TikTok – the Dark Side Parents Need to Know

I think we can all agree that social media, including TikTok, has been a saviour over the past year

For many of us it has been our only way of keeping in touch with friends and family. TikTok has been a creative outlet for singles and families alike, with dances and challenges being shared and going viral. When used as intended TikTok is a fabulous, creative app, but I have found there are much darker sides to the app.

I have been on TikTok a little while. As a fortysomething I am not its niche audience or user, however being a blogger not having a TikTok account would be remiss of me. I try to keep up with the latest developments in social media – even if I am not very good at them (Instagram, I am looking at you).

The first thing I noticed about TikTok is how addictive it is. You can scroll for hours watching all sorts of clips, dances comedy sketches. I thought I would have a look one evening, two hours later I was still there.

The next thing I noticed about TikTok was that it really isn’t for kids. Not even thirteen year olds, in my opinion. 

On the face of it TikTok seems harmless enough but the longer I scrolled the more different and inappropriate content I was faced with. I am no prude and I swear like a sailor but even I found some of the content offensive. Bear in mind that TikTok is primarily used by a younger audience.

According to Bloomberg 18% of TikTok users are under the age of 18, with women (in all age groups) making up 65% of all users. TikTok require users to be over the age of thirteen to open an account, but it is as simple as changing your birth year to get access.  This is where the problem lies…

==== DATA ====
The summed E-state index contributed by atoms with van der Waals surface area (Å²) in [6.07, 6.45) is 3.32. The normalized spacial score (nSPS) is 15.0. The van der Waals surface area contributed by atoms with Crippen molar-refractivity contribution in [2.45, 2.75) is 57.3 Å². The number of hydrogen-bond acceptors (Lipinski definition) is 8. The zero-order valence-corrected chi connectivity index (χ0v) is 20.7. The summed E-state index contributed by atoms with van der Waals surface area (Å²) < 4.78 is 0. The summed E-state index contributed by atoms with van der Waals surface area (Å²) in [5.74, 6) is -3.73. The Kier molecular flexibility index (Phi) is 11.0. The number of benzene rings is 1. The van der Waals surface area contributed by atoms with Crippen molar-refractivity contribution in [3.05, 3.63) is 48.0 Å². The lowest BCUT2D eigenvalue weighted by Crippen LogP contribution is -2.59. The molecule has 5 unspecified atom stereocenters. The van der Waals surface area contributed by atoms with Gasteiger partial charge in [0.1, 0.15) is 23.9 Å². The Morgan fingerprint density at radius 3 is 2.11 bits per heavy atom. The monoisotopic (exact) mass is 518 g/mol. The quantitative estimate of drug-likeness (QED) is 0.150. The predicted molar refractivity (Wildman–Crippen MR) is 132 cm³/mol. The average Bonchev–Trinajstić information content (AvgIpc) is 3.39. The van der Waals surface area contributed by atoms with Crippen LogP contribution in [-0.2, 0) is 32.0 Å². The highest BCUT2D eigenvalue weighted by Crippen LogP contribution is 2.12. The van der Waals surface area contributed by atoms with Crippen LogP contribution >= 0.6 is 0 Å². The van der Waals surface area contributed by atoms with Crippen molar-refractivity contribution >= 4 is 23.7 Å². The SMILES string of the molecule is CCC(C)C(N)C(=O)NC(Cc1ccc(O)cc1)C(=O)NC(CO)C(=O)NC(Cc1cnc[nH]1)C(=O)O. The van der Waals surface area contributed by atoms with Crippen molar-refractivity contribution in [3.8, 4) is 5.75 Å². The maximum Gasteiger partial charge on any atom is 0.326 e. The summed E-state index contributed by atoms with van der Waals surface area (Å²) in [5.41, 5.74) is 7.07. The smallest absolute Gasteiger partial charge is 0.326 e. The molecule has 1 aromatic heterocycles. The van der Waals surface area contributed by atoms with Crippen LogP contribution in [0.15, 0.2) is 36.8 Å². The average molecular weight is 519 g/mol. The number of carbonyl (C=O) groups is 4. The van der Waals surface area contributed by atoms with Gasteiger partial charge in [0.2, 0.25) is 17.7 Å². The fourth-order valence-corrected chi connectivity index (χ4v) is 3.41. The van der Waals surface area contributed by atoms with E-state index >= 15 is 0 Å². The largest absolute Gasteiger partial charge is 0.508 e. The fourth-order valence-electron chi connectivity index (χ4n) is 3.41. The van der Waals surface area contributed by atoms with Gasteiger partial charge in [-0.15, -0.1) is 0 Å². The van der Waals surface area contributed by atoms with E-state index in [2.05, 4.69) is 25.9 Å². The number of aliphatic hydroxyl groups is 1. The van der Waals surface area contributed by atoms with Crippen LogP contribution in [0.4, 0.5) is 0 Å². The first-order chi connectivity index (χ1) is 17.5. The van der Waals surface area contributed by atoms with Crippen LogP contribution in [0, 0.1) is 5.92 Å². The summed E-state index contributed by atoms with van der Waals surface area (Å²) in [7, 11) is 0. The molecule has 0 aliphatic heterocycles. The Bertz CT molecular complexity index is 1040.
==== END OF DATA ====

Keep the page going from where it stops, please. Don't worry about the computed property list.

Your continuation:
Young children have access to TikTok which means other users have access to young children

I was contacted by someone who has had an awful experience with a ten year old family member on TikTok. 

It started on Roblox, which I know a lot of children have been playing to keep in touch with friends during lockdown. I know my son’s classmates play it a lot, he dabbles but seems more interested in Minecraft currently.

From Roblox she started to go on Discord to chat to other gamers. She quickly moved on to TikTok, her parents became concerned about the app and made her delete her accounts – she had several at one point – but they didn’t know that she just opened a new account when deleting the last.

It seems that she was posting a huge amount, but the subject matter was dark, mostly around mental health, depression, suicide, eating disorders, secrets and bullying. Her videos were well thought out and artistic, especially for a ten year old. The videos would have taken some time to create and went on to be very popular bringing in over 20,000 followers in four months – trust me it’s not easy to do that. 

This is when it got more worrying

A friendship started up between the ten year old and an unknown male. She believed him to be of a similar age but it would appear from the messages read by her family that he was actually older and likely not resident in the UK. She was told by the man not to let her parents find out about their online relationship. The messages became more explicit and there is mention of live streaming and the messages would suggest that some sexual acts took place online. The family are unsure exactly how far things went but it would appear that the girl was encouraged to do things that were totally inappropriate.